Each June at the Cannes Lions Festival the spotlight is shone on the role creativity plays with brands.
For many years that spotlight has been on creative campaigns for consumer brands such as Coca-Cola and Volkswagen. But last year, for the first time, business-to-business campaigns started to share the spotlight. The most memorable was the Volvo Trucks video demonstration of its dynamic steering capabilities, using John-Claude Van Damme doing the splits between two of their moving vehicles.
It has always been an anomaly in marketing that the same person buying a truck for their company during the day, is marketed to in an entirely different manner when they are buying a car for themselves on the weekend. The consumer marketer for the car brand uses creativity to emotionally engage, surprise, and delight a potential buyer, while the business-to-business marketer for the trucks focuses on rational facts and benefits to get a buyer over the line.
For years B2B marketers have operated under the misconception that their audience was almost robotic in response to their communication methods: “Tell them, and they will listen, and buy.” It was a one-way conversation with marketers telling them about their product, telling them about its features, telling them the benefits to their company, telling them how it works, and telling them how much it costs.
It was a 100 per cent rational one-way dialogue in a world where 95 per cent of decisions are based on emotion, and people crave the human element along with two-way conversations.
Thankfully, large brands, start-ups and small-to-medium enterprises are beginning to realise marketing to businesses doesn’t need to be boring; that creativity can be used just as effectively in B2B marketing as it is in consumer marketing. In the past two years, brands such as IBM, Caterpillar, Cisco, GE and Xerox have won awards on the global stage for creative campaigns in the B2B space.
IBM showcased its “smarter ideas for smarter cities” tagline, with outdoor posters on walls that had a canopy built above them, turning them into bus shelters to allow people some respite from the rain or the sun. Caterpillar highlighted the strength, precision and dexterity of four of its machines by filming them playing a game of Jenga with quarter tonne blocks. Both were incredibly simple ideas, finding the balance between understanding and emotionally engaging their audience, and getting across the rational benefits of what they were selling.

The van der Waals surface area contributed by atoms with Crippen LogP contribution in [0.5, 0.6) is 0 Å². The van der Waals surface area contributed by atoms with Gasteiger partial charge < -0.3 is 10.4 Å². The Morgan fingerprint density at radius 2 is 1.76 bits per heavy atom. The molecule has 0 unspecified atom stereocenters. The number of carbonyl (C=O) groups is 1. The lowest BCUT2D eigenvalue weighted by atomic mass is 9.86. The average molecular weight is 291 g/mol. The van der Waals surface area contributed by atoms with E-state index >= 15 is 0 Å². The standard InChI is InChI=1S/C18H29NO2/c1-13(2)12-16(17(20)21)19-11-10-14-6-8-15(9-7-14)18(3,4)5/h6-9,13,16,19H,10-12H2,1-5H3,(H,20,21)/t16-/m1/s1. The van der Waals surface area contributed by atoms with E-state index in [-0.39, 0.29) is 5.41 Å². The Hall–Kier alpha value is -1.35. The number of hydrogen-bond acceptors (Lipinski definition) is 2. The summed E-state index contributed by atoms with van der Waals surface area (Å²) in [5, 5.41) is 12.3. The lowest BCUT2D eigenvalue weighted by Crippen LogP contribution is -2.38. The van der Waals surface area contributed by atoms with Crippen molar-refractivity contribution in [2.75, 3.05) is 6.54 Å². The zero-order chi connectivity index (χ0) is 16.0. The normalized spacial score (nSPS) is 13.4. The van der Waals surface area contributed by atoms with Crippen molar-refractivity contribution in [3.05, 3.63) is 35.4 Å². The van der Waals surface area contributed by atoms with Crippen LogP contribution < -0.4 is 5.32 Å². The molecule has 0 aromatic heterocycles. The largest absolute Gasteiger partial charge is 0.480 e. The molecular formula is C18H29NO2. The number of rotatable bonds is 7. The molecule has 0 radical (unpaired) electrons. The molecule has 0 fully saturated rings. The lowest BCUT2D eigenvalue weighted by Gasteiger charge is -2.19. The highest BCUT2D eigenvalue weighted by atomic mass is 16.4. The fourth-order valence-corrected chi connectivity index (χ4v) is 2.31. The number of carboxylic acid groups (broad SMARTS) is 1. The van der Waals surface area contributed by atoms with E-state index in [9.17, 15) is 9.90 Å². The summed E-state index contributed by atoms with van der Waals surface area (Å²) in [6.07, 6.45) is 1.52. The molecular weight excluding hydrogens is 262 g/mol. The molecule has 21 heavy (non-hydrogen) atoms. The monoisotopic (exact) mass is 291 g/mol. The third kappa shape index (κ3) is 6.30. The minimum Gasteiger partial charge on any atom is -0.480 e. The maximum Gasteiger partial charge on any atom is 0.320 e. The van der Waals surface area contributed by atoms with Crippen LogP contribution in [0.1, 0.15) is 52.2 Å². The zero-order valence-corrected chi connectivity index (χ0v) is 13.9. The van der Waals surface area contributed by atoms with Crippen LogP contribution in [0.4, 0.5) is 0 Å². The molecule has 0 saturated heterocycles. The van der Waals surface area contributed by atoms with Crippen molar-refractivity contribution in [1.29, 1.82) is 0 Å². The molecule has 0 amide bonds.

The cost-effective nature of video content, as well as social media, eDMs and digital has opened up further mediums for B2B marketers for so long limited to sales people, traditional direct marketing, brochures and print publications.
And great content does deliver. The Volvo Trucks “Splits” 75-second video has been viewed by 78 million people. Fuelled by social media and eDMs, it not only caught the eye of fleet companies and owner-drivers, but influential industry figures, and finally the creative community. Likewise Caterpillar’s 150-second video has been viewed by about three million people.
B2B marketers need to ensure their digital assets, including their websites, provide the same user experience that buyers are used to when shopping online for consumer products. A recent survey showed that 57 per cent of the business purchase process is completed by a buyer before they contact the supplier directly. That means engaging, relevant and easy to navigate digital assets are a crucial medium for B2B marketers.
Likewise, with eDMs and social media. Those same buyers of business products are also seeing very creative examples of email and social media marketing in their everyday consumer lives. It’s those examples that cut through the daily clutter in their inboxes and social feeds. B2B marketers need to follow suit.
Each year the Cannes festival provides a timely reminder of the power of creativity in growing successful brands and companies. While consumer brands have long held the limelight around creativity, B2B brands are quickly starting to share it. From big business to small business, opportunities abound for B2B marketers to shake off the tired norms and better engage their customers. Those who do so will reap the rewards.